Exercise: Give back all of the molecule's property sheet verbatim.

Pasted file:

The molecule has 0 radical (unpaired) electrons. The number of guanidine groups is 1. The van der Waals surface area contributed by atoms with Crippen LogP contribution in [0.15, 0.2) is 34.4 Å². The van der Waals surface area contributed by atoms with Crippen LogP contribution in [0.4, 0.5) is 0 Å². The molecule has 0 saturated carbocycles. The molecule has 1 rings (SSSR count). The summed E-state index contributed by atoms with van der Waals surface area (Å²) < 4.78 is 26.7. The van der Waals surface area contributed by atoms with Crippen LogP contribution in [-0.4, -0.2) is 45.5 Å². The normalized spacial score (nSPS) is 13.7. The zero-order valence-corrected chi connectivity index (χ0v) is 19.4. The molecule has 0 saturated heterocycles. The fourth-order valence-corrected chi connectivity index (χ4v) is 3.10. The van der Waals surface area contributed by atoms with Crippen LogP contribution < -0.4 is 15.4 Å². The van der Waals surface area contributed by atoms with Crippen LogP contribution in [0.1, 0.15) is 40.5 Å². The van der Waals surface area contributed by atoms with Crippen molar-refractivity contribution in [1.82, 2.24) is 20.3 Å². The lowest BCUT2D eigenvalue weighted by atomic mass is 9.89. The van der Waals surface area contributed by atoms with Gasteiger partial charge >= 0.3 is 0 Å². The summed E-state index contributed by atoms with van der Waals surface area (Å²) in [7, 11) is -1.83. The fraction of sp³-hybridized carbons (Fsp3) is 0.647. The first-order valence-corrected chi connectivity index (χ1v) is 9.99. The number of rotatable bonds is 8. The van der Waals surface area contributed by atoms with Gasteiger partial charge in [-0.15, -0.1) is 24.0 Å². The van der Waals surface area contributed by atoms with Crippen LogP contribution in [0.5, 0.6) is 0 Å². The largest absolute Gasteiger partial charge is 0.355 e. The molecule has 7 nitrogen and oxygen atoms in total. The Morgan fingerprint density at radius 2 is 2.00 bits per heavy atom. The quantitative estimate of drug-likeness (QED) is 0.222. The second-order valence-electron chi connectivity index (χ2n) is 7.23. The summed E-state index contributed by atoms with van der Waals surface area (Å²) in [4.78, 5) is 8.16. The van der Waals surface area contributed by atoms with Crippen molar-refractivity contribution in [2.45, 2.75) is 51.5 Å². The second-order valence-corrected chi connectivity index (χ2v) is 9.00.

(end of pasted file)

The molecule has 0 radical (unpaired) electrons. The number of guanidine groups is 1. The van der Waals surface area contributed by atoms with Crippen LogP contribution in [0.15, 0.2) is 34.4 Å². The van der Waals surface area contributed by atoms with Crippen LogP contribution in [0.4, 0.5) is 0 Å². The molecule has 0 saturated carbocycles. The molecule has 1 rings (SSSR count). The summed E-state index contributed by atoms with van der Waals surface area (Å²) < 4.78 is 26.7. The van der Waals surface area contributed by atoms with Crippen LogP contribution in [-0.4, -0.2) is 45.5 Å². The normalized spacial score (nSPS) is 13.7. The zero-order valence-corrected chi connectivity index (χ0v) is 19.4. The molecule has 0 saturated heterocycles. The fourth-order valence-corrected chi connectivity index (χ4v) is 3.10. The van der Waals surface area contributed by atoms with Crippen LogP contribution < -0.4 is 15.4 Å². The van der Waals surface area contributed by atoms with Crippen LogP contribution in [0.1, 0.15) is 40.5 Å². The van der Waals surface area contributed by atoms with Crippen molar-refractivity contribution in [1.82, 2.24) is 20.3 Å². The lowest BCUT2D eigenvalue weighted by atomic mass is 9.89. The van der Waals surface area contributed by atoms with Gasteiger partial charge >= 0.3 is 0 Å². The summed E-state index contributed by atoms with van der Waals surface area (Å²) in [7, 11) is -1.83. The fraction of sp³-hybridized carbons (Fsp3) is 0.647. The first-order valence-corrected chi connectivity index (χ1v) is 9.99. The number of rotatable bonds is 8. The van der Waals surface area contributed by atoms with Gasteiger partial charge in [-0.15, -0.1) is 24.0 Å². The van der Waals surface area contributed by atoms with Crippen LogP contribution in [0.5, 0.6) is 0 Å². The largest absolute Gasteiger partial charge is 0.355 e. The molecule has 7 nitrogen and oxygen atoms in total. The Morgan fingerprint density at radius 2 is 2.00 bits per heavy atom. The quantitative estimate of drug-likeness (QED) is 0.222. The second-order valence-electron chi connectivity index (χ2n) is 7.23. The summed E-state index contributed by atoms with van der Waals surface area (Å²) in [4.78, 5) is 8.16. The van der Waals surface area contributed by atoms with Crippen molar-refractivity contribution in [2.45, 2.75) is 51.5 Å². The second-order valence-corrected chi connectivity index (χ2v) is 9.00.